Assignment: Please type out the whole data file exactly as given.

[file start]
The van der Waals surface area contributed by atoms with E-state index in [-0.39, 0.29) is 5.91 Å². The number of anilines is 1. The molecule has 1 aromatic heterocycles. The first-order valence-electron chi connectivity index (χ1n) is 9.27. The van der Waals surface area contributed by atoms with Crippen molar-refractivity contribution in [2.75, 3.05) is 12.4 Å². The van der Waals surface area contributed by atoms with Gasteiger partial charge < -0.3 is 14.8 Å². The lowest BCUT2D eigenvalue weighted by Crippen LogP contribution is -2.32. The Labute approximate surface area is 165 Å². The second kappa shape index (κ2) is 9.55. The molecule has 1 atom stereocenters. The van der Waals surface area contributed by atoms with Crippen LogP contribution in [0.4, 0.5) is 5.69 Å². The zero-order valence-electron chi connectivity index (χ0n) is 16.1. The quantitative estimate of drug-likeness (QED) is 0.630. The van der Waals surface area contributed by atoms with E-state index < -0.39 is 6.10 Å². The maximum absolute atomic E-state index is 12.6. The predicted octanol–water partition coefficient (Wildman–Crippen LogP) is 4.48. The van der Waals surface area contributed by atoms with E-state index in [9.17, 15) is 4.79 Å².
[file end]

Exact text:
The van der Waals surface area contributed by atoms with E-state index in [-0.39, 0.29) is 5.91 Å². The number of anilines is 1. The molecule has 1 aromatic heterocycles. The first-order valence-electron chi connectivity index (χ1n) is 9.27. The van der Waals surface area contributed by atoms with Crippen molar-refractivity contribution in [2.75, 3.05) is 12.4 Å². The van der Waals surface area contributed by atoms with Gasteiger partial charge < -0.3 is 14.8 Å². The lowest BCUT2D eigenvalue weighted by Crippen LogP contribution is -2.32. The Labute approximate surface area is 165 Å². The second kappa shape index (κ2) is 9.55. The molecule has 1 atom stereocenters. The van der Waals surface area contributed by atoms with Crippen LogP contribution in [0.4, 0.5) is 5.69 Å². The zero-order valence-electron chi connectivity index (χ0n) is 16.1. The quantitative estimate of drug-likeness (QED) is 0.630. The van der Waals surface area contributed by atoms with E-state index < -0.39 is 6.10 Å². The maximum absolute atomic E-state index is 12.6. The predicted octanol–water partition coefficient (Wildman–Crippen LogP) is 4.48. The van der Waals surface area contributed by atoms with E-state index in [9.17, 15) is 4.79 Å².